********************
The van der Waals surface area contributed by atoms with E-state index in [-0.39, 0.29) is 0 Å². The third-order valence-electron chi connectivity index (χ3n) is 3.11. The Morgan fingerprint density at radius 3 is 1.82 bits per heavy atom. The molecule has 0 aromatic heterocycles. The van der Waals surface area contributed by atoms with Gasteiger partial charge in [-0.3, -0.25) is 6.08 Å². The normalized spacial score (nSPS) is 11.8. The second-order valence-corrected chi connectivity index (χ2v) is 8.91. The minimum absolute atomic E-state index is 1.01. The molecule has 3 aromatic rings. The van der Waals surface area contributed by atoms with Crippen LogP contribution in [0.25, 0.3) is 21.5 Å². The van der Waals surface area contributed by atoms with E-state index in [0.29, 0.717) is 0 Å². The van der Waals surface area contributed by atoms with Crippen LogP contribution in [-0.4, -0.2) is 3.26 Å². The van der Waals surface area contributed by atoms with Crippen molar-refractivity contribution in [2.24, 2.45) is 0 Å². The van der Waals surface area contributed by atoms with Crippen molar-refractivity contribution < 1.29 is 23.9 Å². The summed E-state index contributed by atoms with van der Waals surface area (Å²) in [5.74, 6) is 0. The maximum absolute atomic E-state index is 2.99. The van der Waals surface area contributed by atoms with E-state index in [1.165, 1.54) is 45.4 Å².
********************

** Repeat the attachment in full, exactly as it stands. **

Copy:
The van der Waals surface area contributed by atoms with E-state index in [-0.39, 0.29) is 0 Å². The third-order valence-electron chi connectivity index (χ3n) is 3.11. The Morgan fingerprint density at radius 3 is 1.82 bits per heavy atom. The molecule has 0 aromatic heterocycles. The van der Waals surface area contributed by atoms with Gasteiger partial charge in [-0.3, -0.25) is 6.08 Å². The normalized spacial score (nSPS) is 11.8. The second-order valence-corrected chi connectivity index (χ2v) is 8.91. The minimum absolute atomic E-state index is 1.01. The molecule has 3 aromatic rings. The van der Waals surface area contributed by atoms with Crippen LogP contribution in [0.25, 0.3) is 21.5 Å². The van der Waals surface area contributed by atoms with E-state index in [0.29, 0.717) is 0 Å². The van der Waals surface area contributed by atoms with Crippen LogP contribution in [-0.4, -0.2) is 3.26 Å². The van der Waals surface area contributed by atoms with Crippen molar-refractivity contribution in [2.24, 2.45) is 0 Å². The van der Waals surface area contributed by atoms with Crippen molar-refractivity contribution < 1.29 is 23.9 Å². The summed E-state index contributed by atoms with van der Waals surface area (Å²) in [5.74, 6) is 0. The maximum absolute atomic E-state index is 2.99. The van der Waals surface area contributed by atoms with E-state index in [1.165, 1.54) is 45.4 Å².